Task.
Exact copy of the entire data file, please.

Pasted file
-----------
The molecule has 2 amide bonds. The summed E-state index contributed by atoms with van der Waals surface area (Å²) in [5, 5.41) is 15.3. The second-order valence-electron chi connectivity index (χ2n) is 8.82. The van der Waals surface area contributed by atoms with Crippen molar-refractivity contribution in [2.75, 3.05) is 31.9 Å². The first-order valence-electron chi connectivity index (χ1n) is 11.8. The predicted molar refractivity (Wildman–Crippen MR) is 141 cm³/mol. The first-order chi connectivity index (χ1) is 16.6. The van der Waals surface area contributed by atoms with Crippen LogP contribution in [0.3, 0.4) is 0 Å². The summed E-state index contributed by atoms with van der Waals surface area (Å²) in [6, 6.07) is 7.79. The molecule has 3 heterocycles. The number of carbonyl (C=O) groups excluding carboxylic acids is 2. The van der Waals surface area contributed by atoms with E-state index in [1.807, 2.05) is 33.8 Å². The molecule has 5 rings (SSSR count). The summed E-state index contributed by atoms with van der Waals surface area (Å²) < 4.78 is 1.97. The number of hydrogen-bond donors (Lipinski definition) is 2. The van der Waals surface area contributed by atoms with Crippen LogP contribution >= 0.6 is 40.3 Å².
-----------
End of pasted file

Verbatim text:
The molecule has 2 amide bonds. The summed E-state index contributed by atoms with van der Waals surface area (Å²) in [5, 5.41) is 15.3. The second-order valence-electron chi connectivity index (χ2n) is 8.82. The van der Waals surface area contributed by atoms with Crippen molar-refractivity contribution in [2.75, 3.05) is 31.9 Å². The first-order valence-electron chi connectivity index (χ1n) is 11.8. The predicted molar refractivity (Wildman–Crippen MR) is 141 cm³/mol. The first-order chi connectivity index (χ1) is 16.6. The van der Waals surface area contributed by atoms with Crippen LogP contribution in [0.3, 0.4) is 0 Å². The summed E-state index contributed by atoms with van der Waals surface area (Å²) in [6, 6.07) is 7.79. The molecule has 3 heterocycles. The number of carbonyl (C=O) groups excluding carboxylic acids is 2. The van der Waals surface area contributed by atoms with E-state index in [1.807, 2.05) is 33.8 Å². The molecule has 5 rings (SSSR count). The summed E-state index contributed by atoms with van der Waals surface area (Å²) < 4.78 is 1.97. The number of hydrogen-bond donors (Lipinski definition) is 2. The van der Waals surface area contributed by atoms with Crippen LogP contribution >= 0.6 is 40.3 Å².